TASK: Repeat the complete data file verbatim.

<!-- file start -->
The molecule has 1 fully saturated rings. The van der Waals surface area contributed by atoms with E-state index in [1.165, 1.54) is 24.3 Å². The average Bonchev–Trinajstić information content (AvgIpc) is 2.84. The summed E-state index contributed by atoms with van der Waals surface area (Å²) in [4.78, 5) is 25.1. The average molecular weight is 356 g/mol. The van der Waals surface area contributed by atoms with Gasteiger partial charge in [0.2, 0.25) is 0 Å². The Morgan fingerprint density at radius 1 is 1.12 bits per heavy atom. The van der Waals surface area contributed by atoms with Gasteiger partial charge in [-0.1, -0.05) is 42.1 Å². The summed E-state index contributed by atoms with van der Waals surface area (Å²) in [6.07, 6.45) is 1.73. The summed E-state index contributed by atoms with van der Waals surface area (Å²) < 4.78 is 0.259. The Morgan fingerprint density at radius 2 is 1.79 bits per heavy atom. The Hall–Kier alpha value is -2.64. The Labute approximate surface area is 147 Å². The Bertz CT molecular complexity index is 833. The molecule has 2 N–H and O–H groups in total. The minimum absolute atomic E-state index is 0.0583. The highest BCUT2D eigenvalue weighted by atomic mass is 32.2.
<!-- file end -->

The molecule has 1 fully saturated rings. The van der Waals surface area contributed by atoms with E-state index in [1.165, 1.54) is 24.3 Å². The average Bonchev–Trinajstić information content (AvgIpc) is 2.84. The summed E-state index contributed by atoms with van der Waals surface area (Å²) in [4.78, 5) is 25.1. The average molecular weight is 356 g/mol. The van der Waals surface area contributed by atoms with Gasteiger partial charge in [0.2, 0.25) is 0 Å². The Morgan fingerprint density at radius 1 is 1.12 bits per heavy atom. The van der Waals surface area contributed by atoms with Gasteiger partial charge in [-0.1, -0.05) is 42.1 Å². The summed E-state index contributed by atoms with van der Waals surface area (Å²) in [6.07, 6.45) is 1.73. The summed E-state index contributed by atoms with van der Waals surface area (Å²) < 4.78 is 0.259. The Morgan fingerprint density at radius 2 is 1.79 bits per heavy atom. The Hall–Kier alpha value is -2.64. The Labute approximate surface area is 147 Å². The Bertz CT molecular complexity index is 833. The molecule has 2 N–H and O–H groups in total. The minimum absolute atomic E-state index is 0.0583. The highest BCUT2D eigenvalue weighted by atomic mass is 32.2.